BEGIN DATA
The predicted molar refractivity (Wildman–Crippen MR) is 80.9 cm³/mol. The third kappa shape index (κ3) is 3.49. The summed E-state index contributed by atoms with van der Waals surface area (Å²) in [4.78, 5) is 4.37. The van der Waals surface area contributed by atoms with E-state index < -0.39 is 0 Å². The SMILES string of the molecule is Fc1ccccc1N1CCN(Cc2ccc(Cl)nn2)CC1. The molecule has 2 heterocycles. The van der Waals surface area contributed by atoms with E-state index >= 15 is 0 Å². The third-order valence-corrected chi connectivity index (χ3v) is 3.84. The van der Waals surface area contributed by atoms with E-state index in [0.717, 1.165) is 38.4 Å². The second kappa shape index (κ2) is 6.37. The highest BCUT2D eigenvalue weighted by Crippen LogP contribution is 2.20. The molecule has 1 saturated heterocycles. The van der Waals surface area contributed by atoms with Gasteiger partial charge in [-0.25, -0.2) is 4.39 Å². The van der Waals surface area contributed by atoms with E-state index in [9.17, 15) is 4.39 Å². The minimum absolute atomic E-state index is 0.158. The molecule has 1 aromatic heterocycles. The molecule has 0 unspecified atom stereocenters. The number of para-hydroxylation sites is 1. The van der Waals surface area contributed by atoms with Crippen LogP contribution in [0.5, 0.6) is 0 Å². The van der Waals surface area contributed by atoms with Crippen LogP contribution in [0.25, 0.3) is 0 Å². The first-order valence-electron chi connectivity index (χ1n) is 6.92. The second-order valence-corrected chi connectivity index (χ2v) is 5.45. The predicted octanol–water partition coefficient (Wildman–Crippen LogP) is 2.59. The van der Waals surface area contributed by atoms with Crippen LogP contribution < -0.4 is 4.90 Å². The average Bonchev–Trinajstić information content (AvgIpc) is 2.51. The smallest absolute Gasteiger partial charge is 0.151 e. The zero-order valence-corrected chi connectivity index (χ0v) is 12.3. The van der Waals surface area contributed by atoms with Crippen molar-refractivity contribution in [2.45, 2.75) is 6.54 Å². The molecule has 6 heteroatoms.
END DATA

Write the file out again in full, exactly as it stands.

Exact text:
The predicted molar refractivity (Wildman–Crippen MR) is 80.9 cm³/mol. The third kappa shape index (κ3) is 3.49. The summed E-state index contributed by atoms with van der Waals surface area (Å²) in [4.78, 5) is 4.37. The van der Waals surface area contributed by atoms with E-state index < -0.39 is 0 Å². The SMILES string of the molecule is Fc1ccccc1N1CCN(Cc2ccc(Cl)nn2)CC1. The molecule has 2 heterocycles. The van der Waals surface area contributed by atoms with E-state index >= 15 is 0 Å². The third-order valence-corrected chi connectivity index (χ3v) is 3.84. The van der Waals surface area contributed by atoms with E-state index in [0.717, 1.165) is 38.4 Å². The second kappa shape index (κ2) is 6.37. The highest BCUT2D eigenvalue weighted by Crippen LogP contribution is 2.20. The molecule has 1 saturated heterocycles. The van der Waals surface area contributed by atoms with Gasteiger partial charge in [-0.25, -0.2) is 4.39 Å². The van der Waals surface area contributed by atoms with E-state index in [9.17, 15) is 4.39 Å². The minimum absolute atomic E-state index is 0.158. The molecule has 1 aromatic heterocycles. The molecule has 0 unspecified atom stereocenters. The number of para-hydroxylation sites is 1. The van der Waals surface area contributed by atoms with Crippen LogP contribution in [0.5, 0.6) is 0 Å². The van der Waals surface area contributed by atoms with Crippen LogP contribution in [0.25, 0.3) is 0 Å². The first-order valence-electron chi connectivity index (χ1n) is 6.92. The second-order valence-corrected chi connectivity index (χ2v) is 5.45. The predicted octanol–water partition coefficient (Wildman–Crippen LogP) is 2.59. The van der Waals surface area contributed by atoms with Crippen LogP contribution < -0.4 is 4.90 Å². The average Bonchev–Trinajstić information content (AvgIpc) is 2.51. The smallest absolute Gasteiger partial charge is 0.151 e. The zero-order valence-corrected chi connectivity index (χ0v) is 12.3. The van der Waals surface area contributed by atoms with Crippen molar-refractivity contribution in [2.45, 2.75) is 6.54 Å². The molecule has 6 heteroatoms.